Add the blended tomatoes, pepper and puree, and cover for 5 minutes.
Uncover and allow it to simmer and reduce the liquid in it.


As the water reduces, it will start to fry, if it is sticking, add a little of the oil you removed earlier.
Fry it dry till it is almost beginning to burn and you have to stir continuously to prevent it sticking to the bottom of the pan.


Add the stock (about 2 cups, add water if need be) and gizzard to the sauce, cover and leave to simmer.
Uncover about 3 - 5 minutes later and lower the heat, allow to thicken gently. When it thickens enough, taste it and add salt if necessary then add the chopped Green peppers and leave on for a minute or so.


Serve with the pasta.

Thursday, April 14, 2011

Waakye with Fried Fish and Wele stew



This is not the first time I have made rice and beans, but I would just use regular black eyed peas/beans with white rice. It tasted good but could hardly be called Waakye. Last weekend I decided to go all out and make the kind of waakye I go out and buy almost everyday.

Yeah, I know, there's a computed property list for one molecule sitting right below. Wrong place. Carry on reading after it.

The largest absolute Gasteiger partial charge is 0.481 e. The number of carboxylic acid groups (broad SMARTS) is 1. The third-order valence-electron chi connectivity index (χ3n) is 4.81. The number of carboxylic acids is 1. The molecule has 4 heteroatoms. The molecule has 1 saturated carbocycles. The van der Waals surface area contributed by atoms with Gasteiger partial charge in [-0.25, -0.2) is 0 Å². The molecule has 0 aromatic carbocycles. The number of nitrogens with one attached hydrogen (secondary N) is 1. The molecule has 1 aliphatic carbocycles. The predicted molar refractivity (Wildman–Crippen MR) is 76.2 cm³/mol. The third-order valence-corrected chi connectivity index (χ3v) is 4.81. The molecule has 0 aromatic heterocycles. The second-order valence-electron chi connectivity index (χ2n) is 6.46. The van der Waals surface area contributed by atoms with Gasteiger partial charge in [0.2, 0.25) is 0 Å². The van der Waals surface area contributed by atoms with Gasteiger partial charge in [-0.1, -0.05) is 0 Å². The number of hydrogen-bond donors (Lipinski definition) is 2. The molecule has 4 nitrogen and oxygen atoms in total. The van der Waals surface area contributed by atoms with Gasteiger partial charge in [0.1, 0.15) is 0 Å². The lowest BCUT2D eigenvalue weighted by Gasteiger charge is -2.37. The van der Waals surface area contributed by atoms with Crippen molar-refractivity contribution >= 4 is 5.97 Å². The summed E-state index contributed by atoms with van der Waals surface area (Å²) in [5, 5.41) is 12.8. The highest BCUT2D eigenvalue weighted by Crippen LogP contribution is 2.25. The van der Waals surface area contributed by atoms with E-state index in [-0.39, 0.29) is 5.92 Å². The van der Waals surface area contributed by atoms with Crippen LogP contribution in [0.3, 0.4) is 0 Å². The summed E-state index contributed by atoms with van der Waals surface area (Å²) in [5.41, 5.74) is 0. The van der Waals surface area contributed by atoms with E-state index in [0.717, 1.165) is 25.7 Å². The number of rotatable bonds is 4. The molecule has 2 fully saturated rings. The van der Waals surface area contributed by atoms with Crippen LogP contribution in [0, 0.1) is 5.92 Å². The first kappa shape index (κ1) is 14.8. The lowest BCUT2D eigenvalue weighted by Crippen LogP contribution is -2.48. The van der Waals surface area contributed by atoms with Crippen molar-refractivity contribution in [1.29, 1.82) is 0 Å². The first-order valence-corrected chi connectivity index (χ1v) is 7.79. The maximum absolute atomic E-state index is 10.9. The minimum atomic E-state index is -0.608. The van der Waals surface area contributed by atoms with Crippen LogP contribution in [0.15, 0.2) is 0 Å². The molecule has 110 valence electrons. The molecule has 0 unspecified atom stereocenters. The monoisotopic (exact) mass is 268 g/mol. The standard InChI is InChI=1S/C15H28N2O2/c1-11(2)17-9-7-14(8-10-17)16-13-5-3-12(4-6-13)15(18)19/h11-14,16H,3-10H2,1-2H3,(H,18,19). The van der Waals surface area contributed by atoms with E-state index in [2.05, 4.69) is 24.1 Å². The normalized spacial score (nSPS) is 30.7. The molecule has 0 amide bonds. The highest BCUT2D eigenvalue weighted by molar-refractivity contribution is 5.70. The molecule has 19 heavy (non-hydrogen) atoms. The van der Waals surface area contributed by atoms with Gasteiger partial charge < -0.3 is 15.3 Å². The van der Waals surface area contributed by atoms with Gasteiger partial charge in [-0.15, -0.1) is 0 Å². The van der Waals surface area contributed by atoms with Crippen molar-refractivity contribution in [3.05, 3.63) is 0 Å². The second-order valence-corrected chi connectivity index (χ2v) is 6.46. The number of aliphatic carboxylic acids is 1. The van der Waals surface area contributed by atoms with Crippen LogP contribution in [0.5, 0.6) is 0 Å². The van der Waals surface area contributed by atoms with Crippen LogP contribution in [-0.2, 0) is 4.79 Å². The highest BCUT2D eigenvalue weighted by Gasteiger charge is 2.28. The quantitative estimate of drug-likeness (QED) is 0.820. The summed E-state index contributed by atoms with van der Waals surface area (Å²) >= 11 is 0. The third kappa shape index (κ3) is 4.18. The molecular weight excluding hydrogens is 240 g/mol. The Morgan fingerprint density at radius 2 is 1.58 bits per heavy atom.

Here are my Ingredients:

4 cups Brown Rice
3 cups red beans
3 millet stalks
3 medium Tilapia (cut into 3 each)
1 pound of wele (cow skin) cut into sizeable pieces
8-10 medium sized tomatoes
2 medium sized onions
8 Peppers
Cooking oil
2 Maggi cubes
Salt
Black Pepper


I start by soaking the beans overnight. I find that it not only softens them and reduces cooking time, but it makes it easier to pick out stones and such, which I do and then put the beans on to boil.


You could also season the fish with some salt, black pepper and one Maggi shrimp cube and leave overnight, otherwise, you could just do that 10 to 15 minutes before you fry it.


Wash the millet stalks to remove any dirt or dust. Do this quickly since the colour starts to run as soon as they get wet. Cut them into lengths of 3 to 4 inches, toss them in with the boiling beans and allow then to cook together.